My Opinion on Facebook Valutation

by Byron on February 3, 2012

You do know what they say about opinions being like assholes.  Everyone has one.  So without further ado, here are my opinions about yesterday’s Facebook filing …

Here are facts I know about Facebook and/or the Internet

  • Facebook has about 850 million users
  • There are about 2.1 billion Internet users
  • Google has about 1 billion unique visitors a month
  • About half of all facebookers (facebookies?) access via a mobile device
  • A bunch of other random stuff I learned from FB’s filing today
  • AAPL has a price to sales of a little over 3

Here are opinions I have about Facebook and/or the Internet

  • True Internet penetration and engagement (at least weekly use) will probably be about 85% of the worldwide population by 2030.
  • Email is still the most important application on the Internet.  If something replaces it, it hasn’t been invented yet.  (Sorry Twitter, I still love you)
  • FB private message is a walled garden email service
  • Walled gardens don’t work (contrary to what some are saying, fb as a whole is not nearly the walled garden that an aol once was)
  • The idea of a personal “page” for each Internet user will always need to exist in some form.  This will never go away.
  • The Like button truly is an incredibly important invention
  • Facebook is blogging made easier.
  • Facebook’s economic moat is not substantial.
  • Facebook’s advertising annoys me already

One big problem Facebook will have moving forward is:  You can’t buy my love.  And when you try, it makes me love you less.  I love the authentic.  When you start working too hard at it, you are less so.  How does that relate to Facebook?  Their advertising offerings – which are different (than Myspace, than Yahoo) – often involve getting right up to that blurry line of authentic and bought.  When someone tells me they’re going to give me $3 off an appetizer if I can show them I liked them on facebook, how much has that like become worth.  $3 today.  Nothing tomorrow.

People need to contribute though.  They will put their thoughts and pics and links to articles and locations and opinions somewhere.  On that, you can rest assured.  Right now, FB has got that on lock.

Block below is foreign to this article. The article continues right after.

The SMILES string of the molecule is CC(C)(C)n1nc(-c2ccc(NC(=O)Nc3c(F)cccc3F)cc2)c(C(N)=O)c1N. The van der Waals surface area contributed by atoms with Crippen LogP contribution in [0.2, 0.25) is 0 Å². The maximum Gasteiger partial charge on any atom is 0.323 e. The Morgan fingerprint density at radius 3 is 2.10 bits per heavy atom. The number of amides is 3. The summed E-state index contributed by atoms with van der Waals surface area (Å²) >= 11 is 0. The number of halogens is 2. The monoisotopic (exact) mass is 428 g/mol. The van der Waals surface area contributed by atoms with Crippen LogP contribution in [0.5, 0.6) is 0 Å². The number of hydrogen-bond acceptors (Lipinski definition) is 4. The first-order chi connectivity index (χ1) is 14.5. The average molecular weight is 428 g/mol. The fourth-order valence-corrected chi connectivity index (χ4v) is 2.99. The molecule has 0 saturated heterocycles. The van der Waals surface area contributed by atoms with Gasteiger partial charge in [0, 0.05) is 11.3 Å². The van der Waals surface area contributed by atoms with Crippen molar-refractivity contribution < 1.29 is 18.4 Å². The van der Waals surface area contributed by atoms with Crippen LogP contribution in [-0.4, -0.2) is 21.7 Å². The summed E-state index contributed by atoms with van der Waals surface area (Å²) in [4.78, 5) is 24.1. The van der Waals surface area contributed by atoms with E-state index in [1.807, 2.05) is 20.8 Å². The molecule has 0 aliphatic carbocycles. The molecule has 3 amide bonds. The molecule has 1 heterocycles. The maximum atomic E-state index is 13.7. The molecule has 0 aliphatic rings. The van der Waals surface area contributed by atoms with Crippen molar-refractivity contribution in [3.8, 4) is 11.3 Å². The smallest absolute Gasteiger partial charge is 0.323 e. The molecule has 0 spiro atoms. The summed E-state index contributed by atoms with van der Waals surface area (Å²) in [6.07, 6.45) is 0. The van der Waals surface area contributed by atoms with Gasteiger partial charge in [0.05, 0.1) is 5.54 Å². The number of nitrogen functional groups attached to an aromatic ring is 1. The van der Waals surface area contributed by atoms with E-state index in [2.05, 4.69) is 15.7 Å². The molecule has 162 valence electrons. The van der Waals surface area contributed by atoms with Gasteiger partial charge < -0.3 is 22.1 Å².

My opinions on what this does for Facebook from this point forward:

  • FB will quadruple users in ten years (remember, that is far more people than are currently on the Internet)
  • FB will be able to extract twice as much revenue per active user in ten years than they do now
  • Growth prospects for FB in 10 years will make them look frighteningly mature

Therefore, if I’m right, Facebook’s revenue grows eight-fold over the next ten years.  Seems like a huge number, right?  If they are worth 100B on 4B in revenue today, they could be worth $800B on $32B in 2022.  Nope.  The price to revenue looks more like 4 by then.  They will be far more mature.  That means your $100B company today is worth $128B in ten years.  I expect better investment performance out of homebuilders.

Of course, serious innovation could make me sound like an idiot here.  But I don’t understand how they seriously innovate shy of making social one with the platform.  The platform, dear friends, is not Facebook.  That platform is everything.  And nothing gives me better access to the platform than Google.

I started this post because @tguerrero54 pointed out a Venture Beat tweet about Facebook v. Yahoo from a valuation standpoint.

Yahoo is that online newspaper, right?

Two somewhat related thoughts:  Has anyone else’s wife completely forgotten Facebook in favor of Pinterest?  Second, VC’s truly are the smart money.  By the time it gets to IPO, the value has been extracted.

 

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